Got that pioneering spirit? You’re invited to help build Israel’s periphery by planting roots in southern soil with Nefesh B’Nefesh.
When a person goes through hard times words of encouragement can be a big lift. However, these well-intended words can backfire if they are seen as too unrealistic by the recipient and do not connect to what the person is going through.
Often it’s the context of what’s being said. If a boy grows up having difficulty walking and needs a wheelchair to go more than 50 feet, it may not make him feel so good to hear that he’s going to make the little league baseball team in a month. It’s unrealistic, and it will only unnecessarily remind him of what he can’t do.
However, there’s nothing wrong with dreaming of a brighter future, especially if you’re starting to make progress with some challenge you have. I was very moved when I was at the Baseball Hall of Fame to read a letter written by Babe Ruth to a young boy. By the context of the letter it was clear that the boy had great difficulty walking when he was growing up. But it was also clear that he was making steady progress as the Babe expressed great happiness at the picture the boy sent of him riding a horse.
The Babe concluded the letter by saying that he hoped that one day the public address announcer at Yankee Stadium would say, “Now replacing Babe Ruth in right field…” and then he wrote in the boy’s name. I would think the boy was thrilled to receive that letter of hope.
In general it can be very positive to have someone think brightly of your future. It can give a different perspective to someone who’s going through a cycle of despair. After all, the giver of these positive words knows it is what he is thinking about the person in need. In general, it is less helpful when a person purports that he or she knows what the other person is thinking, feeling or going through.
To be sure, it can be helpful if someone has a broken leg to tell what it was like when you had a broken leg. But a line is crossed when you say to that person, “I know exactly what you’re going through. I had the same thing.” No two people have the same exact injury and no two people relate to it the same way.
I know of a man who was grief-stricken when his father was killed in an automobile accident. On the day he went back to work after shivah he felt numb and was just going through the motions. What he needed was a friend to draw him out and get him to relate what was going on. A well-meaning person walked up to him soon after he walked into the office and explained that she, too, had lost her father under tragic circumstances, and she knew exactly what he was going through. Then she walked away. Rather than feeling comforted, the man felt that the woman hadn’t connected one iota to what he was going through.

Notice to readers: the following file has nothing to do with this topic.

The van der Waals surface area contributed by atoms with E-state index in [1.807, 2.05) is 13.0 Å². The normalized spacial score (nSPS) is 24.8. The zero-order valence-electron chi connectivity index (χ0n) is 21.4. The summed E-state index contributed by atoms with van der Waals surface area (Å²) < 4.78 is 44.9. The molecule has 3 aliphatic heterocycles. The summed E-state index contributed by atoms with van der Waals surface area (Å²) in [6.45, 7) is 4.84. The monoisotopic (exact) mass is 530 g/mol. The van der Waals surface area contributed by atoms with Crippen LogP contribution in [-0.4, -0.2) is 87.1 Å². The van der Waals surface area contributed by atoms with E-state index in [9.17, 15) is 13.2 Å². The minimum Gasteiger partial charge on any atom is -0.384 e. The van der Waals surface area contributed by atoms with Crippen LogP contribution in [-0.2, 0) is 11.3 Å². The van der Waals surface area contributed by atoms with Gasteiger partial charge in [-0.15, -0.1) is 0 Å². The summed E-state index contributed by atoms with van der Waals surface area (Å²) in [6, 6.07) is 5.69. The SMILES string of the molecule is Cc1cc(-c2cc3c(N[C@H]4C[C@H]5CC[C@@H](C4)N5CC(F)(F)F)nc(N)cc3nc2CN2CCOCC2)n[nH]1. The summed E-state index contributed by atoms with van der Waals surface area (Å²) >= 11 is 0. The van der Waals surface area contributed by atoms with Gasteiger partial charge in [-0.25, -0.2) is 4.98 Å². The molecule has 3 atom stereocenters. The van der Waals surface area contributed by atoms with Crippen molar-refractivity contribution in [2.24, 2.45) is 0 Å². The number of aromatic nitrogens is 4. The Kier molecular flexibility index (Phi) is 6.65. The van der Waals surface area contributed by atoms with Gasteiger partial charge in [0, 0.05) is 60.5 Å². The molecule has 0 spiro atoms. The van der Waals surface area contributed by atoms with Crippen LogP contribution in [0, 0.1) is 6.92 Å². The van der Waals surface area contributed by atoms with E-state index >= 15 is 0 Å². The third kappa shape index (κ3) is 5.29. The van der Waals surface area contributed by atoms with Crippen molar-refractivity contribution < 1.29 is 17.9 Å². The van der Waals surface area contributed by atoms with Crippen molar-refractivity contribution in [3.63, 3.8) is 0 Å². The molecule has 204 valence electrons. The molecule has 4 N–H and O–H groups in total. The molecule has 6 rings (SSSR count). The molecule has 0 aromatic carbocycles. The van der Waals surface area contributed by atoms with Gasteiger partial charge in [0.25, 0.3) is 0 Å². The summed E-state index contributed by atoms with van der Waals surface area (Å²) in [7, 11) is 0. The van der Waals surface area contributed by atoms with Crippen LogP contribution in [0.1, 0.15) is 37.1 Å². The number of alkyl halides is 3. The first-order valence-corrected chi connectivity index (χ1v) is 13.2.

“I’m sorry with what you’re going through” gives a person an opening to express what’s on his or her mind. Sometimes it’s not so important what you tell persons in need, but rather, it’s what they tell you that can be so beneficial to them.
There is a man who has great difficulty speaking. I’ll call him Reuven. He lies in bed all day and all night. To his credit, he is able to do a lot of religious learning by memory and that gives him something stimulating and meaningful to occupy significant stretches of time. It’s wonderful when people compliment him for the great learning he does. Positive reinforcement is very important.
However, there is one man who I think went too far in his compliments. He would say, “Reuven, you’re luckier than the rest of us. We have our bodies that get in the way of our spiritual needs. But you, you can focus day and night on the spiritual. You’re at a much better place than the rest of us.”
And while I’m hearing this I’m thinking that maybe Reuven would love to have better use of his body, would love to have better use of his arms where he could hold his grandchildren. Better use of his legs, where he could go on outings with his family and walk to shul. If Reuven wants to think he’s in a good place, that’s great. But is it really helpful to tell an ill person, in effect, that they’re better off having an infirmity? I think not.
When going to see a person in great need, it can be very challenging to know what to say. This probably keeps a number of people from visiting in the first place. But if you go and it’s a big mitzvah to do so, especially if it’s very difficult, you can just keep things nice and simple.
“How are you?” could lead to a conversation that will take on it’s own natural flow. And if you know there’s something he is trying to accomplish, you can let him know you’re rooting for him and that you think he will succeed.
Realistic hope, given in a caring tone of voice, with body language that says, “I’m there for you,” can go a long way.
Bikur Cholim of Boro Park has organized a program that deals with the specific needs of men who are Holocaust survivors. “The Afternoon Chevra” is for retired men and meets on Monday afternoons at 1:30 p.m. at Sarah Schenirer Hall, 4622 14th Avenue. For more information contact Rabbi Baruch Krupnik at 718/249-3515.
A Daf Yomi shiur open to the community is given by Rabbi Chaskel Scharf at Scharf’s Ateret Avot Senior Residence, 1410 E. 10th Street, Midwood, Brooklyn. It meets at 2:30 p.m. from Sunday to Thursday and 11:15 a.m. on Friday. Call 718/998-5400 for more information.
About the Author:
If you don't see your comment after publishing it, refresh the page.
Comments are closed.
No tweets found.
Yet all are part of one neshamah, planted in rich, verdant soil, determined to grow. May our garden continue to produce a glorious assortment of flowers and trees, each attached firmly to its roots. Our diverse southern vegetation flourishes and grows into different trees, flowers, and fruits, and a rainbow of glorious shades and hues appears. Yet each shoot is rooted in the same soil, stretching its branches and blossoms heavenward in an endless pursuit of growth and connection to the One above.